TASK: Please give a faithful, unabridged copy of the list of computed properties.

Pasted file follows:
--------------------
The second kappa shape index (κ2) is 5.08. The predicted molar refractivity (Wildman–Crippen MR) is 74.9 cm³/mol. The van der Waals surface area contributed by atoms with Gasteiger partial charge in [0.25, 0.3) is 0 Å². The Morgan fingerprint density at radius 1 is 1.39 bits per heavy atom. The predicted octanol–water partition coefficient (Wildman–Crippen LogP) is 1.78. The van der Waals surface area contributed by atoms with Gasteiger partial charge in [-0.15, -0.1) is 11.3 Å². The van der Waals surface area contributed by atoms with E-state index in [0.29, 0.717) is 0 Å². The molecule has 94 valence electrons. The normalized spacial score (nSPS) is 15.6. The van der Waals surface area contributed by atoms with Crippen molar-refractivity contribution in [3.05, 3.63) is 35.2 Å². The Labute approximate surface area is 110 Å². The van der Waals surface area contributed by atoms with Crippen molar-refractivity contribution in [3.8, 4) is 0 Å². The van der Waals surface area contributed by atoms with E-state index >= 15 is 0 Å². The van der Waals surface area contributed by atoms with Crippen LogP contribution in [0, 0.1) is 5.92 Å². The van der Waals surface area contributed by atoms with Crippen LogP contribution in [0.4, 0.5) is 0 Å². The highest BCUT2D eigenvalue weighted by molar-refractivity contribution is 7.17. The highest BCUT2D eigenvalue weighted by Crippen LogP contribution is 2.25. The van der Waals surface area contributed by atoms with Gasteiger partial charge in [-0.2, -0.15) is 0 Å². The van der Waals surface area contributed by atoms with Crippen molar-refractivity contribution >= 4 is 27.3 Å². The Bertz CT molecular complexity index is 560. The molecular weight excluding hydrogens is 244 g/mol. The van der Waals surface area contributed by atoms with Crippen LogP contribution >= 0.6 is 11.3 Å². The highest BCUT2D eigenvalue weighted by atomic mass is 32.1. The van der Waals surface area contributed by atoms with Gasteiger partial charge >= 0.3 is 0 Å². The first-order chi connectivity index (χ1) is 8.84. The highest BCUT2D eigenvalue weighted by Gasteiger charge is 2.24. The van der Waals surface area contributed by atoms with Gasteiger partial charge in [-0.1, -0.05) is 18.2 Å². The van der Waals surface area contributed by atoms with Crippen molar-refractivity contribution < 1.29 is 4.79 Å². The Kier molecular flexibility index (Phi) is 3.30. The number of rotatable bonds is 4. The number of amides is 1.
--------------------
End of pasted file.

The second kappa shape index (κ2) is 5.08. The predicted molar refractivity (Wildman–Crippen MR) is 74.9 cm³/mol. The van der Waals surface area contributed by atoms with Gasteiger partial charge in [0.25, 0.3) is 0 Å². The Morgan fingerprint density at radius 1 is 1.39 bits per heavy atom. The predicted octanol–water partition coefficient (Wildman–Crippen LogP) is 1.78. The van der Waals surface area contributed by atoms with Gasteiger partial charge in [-0.15, -0.1) is 11.3 Å². The van der Waals surface area contributed by atoms with E-state index in [0.29, 0.717) is 0 Å². The molecule has 94 valence electrons. The normalized spacial score (nSPS) is 15.6. The van der Waals surface area contributed by atoms with Crippen molar-refractivity contribution in [3.05, 3.63) is 35.2 Å². The Labute approximate surface area is 110 Å². The van der Waals surface area contributed by atoms with Crippen molar-refractivity contribution in [3.8, 4) is 0 Å². The van der Waals surface area contributed by atoms with E-state index >= 15 is 0 Å². The van der Waals surface area contributed by atoms with Crippen LogP contribution in [0, 0.1) is 5.92 Å². The van der Waals surface area contributed by atoms with Crippen LogP contribution in [0.4, 0.5) is 0 Å². The highest BCUT2D eigenvalue weighted by molar-refractivity contribution is 7.17. The highest BCUT2D eigenvalue weighted by Crippen LogP contribution is 2.25. The van der Waals surface area contributed by atoms with Gasteiger partial charge in [-0.2, -0.15) is 0 Å². The van der Waals surface area contributed by atoms with Crippen molar-refractivity contribution >= 4 is 27.3 Å². The Bertz CT molecular complexity index is 560. The molecular weight excluding hydrogens is 244 g/mol. The van der Waals surface area contributed by atoms with Crippen LogP contribution >= 0.6 is 11.3 Å². The highest BCUT2D eigenvalue weighted by atomic mass is 32.1. The van der Waals surface area contributed by atoms with Gasteiger partial charge >= 0.3 is 0 Å². The first-order chi connectivity index (χ1) is 8.84. The highest BCUT2D eigenvalue weighted by Gasteiger charge is 2.24. The van der Waals surface area contributed by atoms with Gasteiger partial charge in [-0.1, -0.05) is 18.2 Å². The van der Waals surface area contributed by atoms with Crippen molar-refractivity contribution < 1.29 is 4.79 Å². The Kier molecular flexibility index (Phi) is 3.30. The number of rotatable bonds is 4. The number of amides is 1.